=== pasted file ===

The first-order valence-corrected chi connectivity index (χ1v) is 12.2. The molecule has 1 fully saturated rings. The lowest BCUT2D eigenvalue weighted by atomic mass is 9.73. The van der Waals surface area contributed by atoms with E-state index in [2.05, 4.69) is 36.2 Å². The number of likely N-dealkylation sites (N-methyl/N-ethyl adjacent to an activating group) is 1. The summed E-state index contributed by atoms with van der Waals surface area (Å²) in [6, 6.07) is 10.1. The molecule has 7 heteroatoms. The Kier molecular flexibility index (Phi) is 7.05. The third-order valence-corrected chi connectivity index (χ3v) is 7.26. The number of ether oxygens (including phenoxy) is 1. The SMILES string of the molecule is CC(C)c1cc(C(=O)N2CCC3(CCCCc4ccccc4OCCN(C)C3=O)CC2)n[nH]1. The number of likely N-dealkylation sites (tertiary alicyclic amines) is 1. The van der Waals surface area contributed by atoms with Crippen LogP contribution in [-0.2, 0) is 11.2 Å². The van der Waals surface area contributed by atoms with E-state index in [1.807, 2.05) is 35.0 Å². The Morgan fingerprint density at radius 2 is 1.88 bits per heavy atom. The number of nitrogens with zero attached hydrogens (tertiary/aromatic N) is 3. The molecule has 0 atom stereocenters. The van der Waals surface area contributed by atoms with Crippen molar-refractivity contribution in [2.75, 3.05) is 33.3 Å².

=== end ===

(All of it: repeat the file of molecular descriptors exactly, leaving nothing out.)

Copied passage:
The first-order valence-corrected chi connectivity index (χ1v) is 12.2. The molecule has 1 fully saturated rings. The lowest BCUT2D eigenvalue weighted by atomic mass is 9.73. The van der Waals surface area contributed by atoms with E-state index in [2.05, 4.69) is 36.2 Å². The number of likely N-dealkylation sites (N-methyl/N-ethyl adjacent to an activating group) is 1. The summed E-state index contributed by atoms with van der Waals surface area (Å²) in [6, 6.07) is 10.1. The molecule has 7 heteroatoms. The Kier molecular flexibility index (Phi) is 7.05. The third-order valence-corrected chi connectivity index (χ3v) is 7.26. The number of ether oxygens (including phenoxy) is 1. The SMILES string of the molecule is CC(C)c1cc(C(=O)N2CCC3(CCCCc4ccccc4OCCN(C)C3=O)CC2)n[nH]1. The number of likely N-dealkylation sites (tertiary alicyclic amines) is 1. The van der Waals surface area contributed by atoms with Crippen LogP contribution in [-0.2, 0) is 11.2 Å². The van der Waals surface area contributed by atoms with E-state index in [1.807, 2.05) is 35.0 Å². The Morgan fingerprint density at radius 2 is 1.88 bits per heavy atom. The number of nitrogens with zero attached hydrogens (tertiary/aromatic N) is 3. The molecule has 0 atom stereocenters. The van der Waals surface area contributed by atoms with Crippen molar-refractivity contribution in [2.75, 3.05) is 33.3 Å².